June 7, 2011

New Texas law expands requirement for meningitis vaccine for college students

Now all incoming college students must be immunized to attend classes.

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All incoming Texas college students must be immunized against bacterial meningitis starting in January under new guidelines recently signed into law.

First-time students of public and private colleges who live on campus already must be immunized against the disease, which can be deadly to young people living in crowded quarters such as dormitories or military bases.

But the new Jamie Schanbaum and Nicolis Williams Act, authored by Sen. Wendy Davis, D-Fort Worth, and honoring victims of the disease, expands the requirement to all college students. Davis said existing law left too many students vulnerable.

"It's a devastating disease," Davis said. "It hits and does its damage within a matter of hours."

Davis pointed to the recent death of Texas A&M University student Nicolis Williams. The 20-year-old wasn't required to get the vaccine because he didn't live on campus.

Williams died just three days after complaining of flu-like symptoms, his father, Greg Williams said in news reports. He pushed to end the gap in the vaccination guidelines.

"We extended it so all students entering the college system have to have the vaccine," Davis said.

Dr. John Shelton, assistant medical director at the University of North Texas Student Health and Wellness Center, said the type of meningitis targeted by lawmakers is caused by Neisseria meningitidis.

"If you have the meningitis from it, it is very serious," Shelton said, explaining that it has a 10 to 15 percent fatality rate and about 10 to 20 percent of people who survive have serious disabilities.

"You can lose your hands and feet," he said. "You can go deaf from it."

Young person's illness

About 1 in 20,000 people gets the disease every year, Shelton said. Peak incidence is typically in the 16- to 25-year-old age group. Symptoms include severe headache, fever and vomiting, Shelton said. A person can grow sicker and end up in a coma, he said.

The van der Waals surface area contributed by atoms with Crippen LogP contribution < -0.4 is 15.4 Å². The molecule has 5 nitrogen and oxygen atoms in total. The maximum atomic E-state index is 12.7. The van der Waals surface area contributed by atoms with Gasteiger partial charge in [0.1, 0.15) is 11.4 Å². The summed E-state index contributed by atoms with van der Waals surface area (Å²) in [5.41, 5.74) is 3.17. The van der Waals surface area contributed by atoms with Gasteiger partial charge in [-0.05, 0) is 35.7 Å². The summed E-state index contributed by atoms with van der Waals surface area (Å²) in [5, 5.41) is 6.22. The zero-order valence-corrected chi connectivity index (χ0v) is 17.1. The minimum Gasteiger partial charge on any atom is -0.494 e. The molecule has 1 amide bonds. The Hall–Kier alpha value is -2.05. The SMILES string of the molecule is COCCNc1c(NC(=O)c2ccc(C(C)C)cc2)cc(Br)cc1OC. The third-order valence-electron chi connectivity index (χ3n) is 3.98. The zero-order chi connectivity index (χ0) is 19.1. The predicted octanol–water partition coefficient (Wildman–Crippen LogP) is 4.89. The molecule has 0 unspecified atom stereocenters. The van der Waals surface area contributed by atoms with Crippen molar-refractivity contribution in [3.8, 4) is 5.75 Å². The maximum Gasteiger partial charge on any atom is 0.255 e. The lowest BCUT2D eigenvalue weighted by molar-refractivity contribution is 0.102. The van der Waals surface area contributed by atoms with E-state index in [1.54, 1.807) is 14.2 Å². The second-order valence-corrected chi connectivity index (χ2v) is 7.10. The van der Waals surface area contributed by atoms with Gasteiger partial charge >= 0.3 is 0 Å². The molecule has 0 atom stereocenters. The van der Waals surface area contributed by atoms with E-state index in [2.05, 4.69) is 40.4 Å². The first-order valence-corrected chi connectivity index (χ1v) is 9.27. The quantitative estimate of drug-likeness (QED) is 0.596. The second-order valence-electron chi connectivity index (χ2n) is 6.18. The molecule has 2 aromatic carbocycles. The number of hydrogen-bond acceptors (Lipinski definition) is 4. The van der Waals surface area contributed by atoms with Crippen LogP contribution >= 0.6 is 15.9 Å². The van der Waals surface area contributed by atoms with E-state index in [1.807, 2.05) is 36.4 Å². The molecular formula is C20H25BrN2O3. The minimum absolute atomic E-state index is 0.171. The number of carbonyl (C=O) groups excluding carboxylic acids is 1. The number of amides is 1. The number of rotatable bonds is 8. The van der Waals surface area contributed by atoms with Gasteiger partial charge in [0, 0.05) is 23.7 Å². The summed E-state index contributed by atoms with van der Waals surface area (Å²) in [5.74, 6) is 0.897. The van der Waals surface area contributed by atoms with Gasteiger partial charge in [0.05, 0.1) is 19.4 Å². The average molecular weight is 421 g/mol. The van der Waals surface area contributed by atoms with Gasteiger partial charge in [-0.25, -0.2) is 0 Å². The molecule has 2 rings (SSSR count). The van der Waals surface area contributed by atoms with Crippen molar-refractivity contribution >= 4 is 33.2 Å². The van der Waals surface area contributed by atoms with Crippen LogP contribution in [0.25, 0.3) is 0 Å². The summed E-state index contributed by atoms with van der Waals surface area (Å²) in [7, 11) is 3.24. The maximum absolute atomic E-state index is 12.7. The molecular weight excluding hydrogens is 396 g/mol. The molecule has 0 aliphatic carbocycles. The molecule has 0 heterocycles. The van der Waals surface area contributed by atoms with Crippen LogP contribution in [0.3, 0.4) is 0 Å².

Shelton said incoming freshmen or transfer students who need the vaccine can check availability by calling their college health departments, private doctors or local public health department. UNT offers the vaccine for $116. Students can visit the health department anytime, he said.

Students can potentially miss class if they don't have verification by the first day of the semester, according to the law. About 2,000 incoming UNT students are expected to be affected by the new law in the spring 2012 semester.

Colleges and universities are working to implement the rules. At UNT, a task force will look at enforcing the law in time for its effective date, said Elizabeth With, vice president for student affairs.

"I anticipate it will be part of the application process to the university -- I can't say definitively," With said, adding that in the past it was tied to student housing applications.

Under the current rules, UNT students who didn't comply weren't allowed to live on campus, With said.

"We had very few who didn't abide by the rule," she said.

The University of Texas at Arlington is still evaluating the changes, but officials said that they had good compliance with the earlier rules, said Kristin Sullivan, a university spokeswoman.

Diane Smith, 817-390-7675

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